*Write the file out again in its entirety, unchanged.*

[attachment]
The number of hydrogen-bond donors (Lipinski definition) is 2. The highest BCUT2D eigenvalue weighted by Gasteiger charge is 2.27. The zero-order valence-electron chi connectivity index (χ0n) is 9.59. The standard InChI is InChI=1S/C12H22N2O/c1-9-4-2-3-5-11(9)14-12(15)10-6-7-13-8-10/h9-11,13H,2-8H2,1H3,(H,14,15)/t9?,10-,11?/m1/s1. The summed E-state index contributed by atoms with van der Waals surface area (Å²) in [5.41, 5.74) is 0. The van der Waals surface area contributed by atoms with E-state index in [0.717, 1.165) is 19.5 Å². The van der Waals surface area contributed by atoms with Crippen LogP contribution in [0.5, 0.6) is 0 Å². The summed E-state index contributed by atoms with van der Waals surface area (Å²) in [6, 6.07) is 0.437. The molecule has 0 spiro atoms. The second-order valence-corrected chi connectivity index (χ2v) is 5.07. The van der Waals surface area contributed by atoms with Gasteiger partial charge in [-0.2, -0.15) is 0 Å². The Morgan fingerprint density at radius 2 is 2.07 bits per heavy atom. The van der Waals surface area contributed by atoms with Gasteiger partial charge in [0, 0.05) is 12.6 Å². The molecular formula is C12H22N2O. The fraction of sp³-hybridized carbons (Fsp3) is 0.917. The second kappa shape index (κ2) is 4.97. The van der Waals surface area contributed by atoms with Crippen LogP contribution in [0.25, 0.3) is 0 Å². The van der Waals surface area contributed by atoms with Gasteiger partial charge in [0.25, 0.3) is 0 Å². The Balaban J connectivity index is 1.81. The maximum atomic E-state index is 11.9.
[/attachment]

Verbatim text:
The number of hydrogen-bond donors (Lipinski definition) is 2. The highest BCUT2D eigenvalue weighted by Gasteiger charge is 2.27. The zero-order valence-electron chi connectivity index (χ0n) is 9.59. The standard InChI is InChI=1S/C12H22N2O/c1-9-4-2-3-5-11(9)14-12(15)10-6-7-13-8-10/h9-11,13H,2-8H2,1H3,(H,14,15)/t9?,10-,11?/m1/s1. The summed E-state index contributed by atoms with van der Waals surface area (Å²) in [5.41, 5.74) is 0. The van der Waals surface area contributed by atoms with E-state index in [0.717, 1.165) is 19.5 Å². The van der Waals surface area contributed by atoms with Crippen LogP contribution in [0.5, 0.6) is 0 Å². The summed E-state index contributed by atoms with van der Waals surface area (Å²) in [6, 6.07) is 0.437. The molecule has 0 spiro atoms. The second-order valence-corrected chi connectivity index (χ2v) is 5.07. The van der Waals surface area contributed by atoms with Gasteiger partial charge in [-0.2, -0.15) is 0 Å². The Morgan fingerprint density at radius 2 is 2.07 bits per heavy atom. The van der Waals surface area contributed by atoms with Gasteiger partial charge in [0, 0.05) is 12.6 Å². The molecular formula is C12H22N2O. The fraction of sp³-hybridized carbons (Fsp3) is 0.917. The second kappa shape index (κ2) is 4.97. The van der Waals surface area contributed by atoms with Crippen LogP contribution in [0.25, 0.3) is 0 Å². The van der Waals surface area contributed by atoms with Gasteiger partial charge in [0.25, 0.3) is 0 Å². The Balaban J connectivity index is 1.81. The maximum atomic E-state index is 11.9.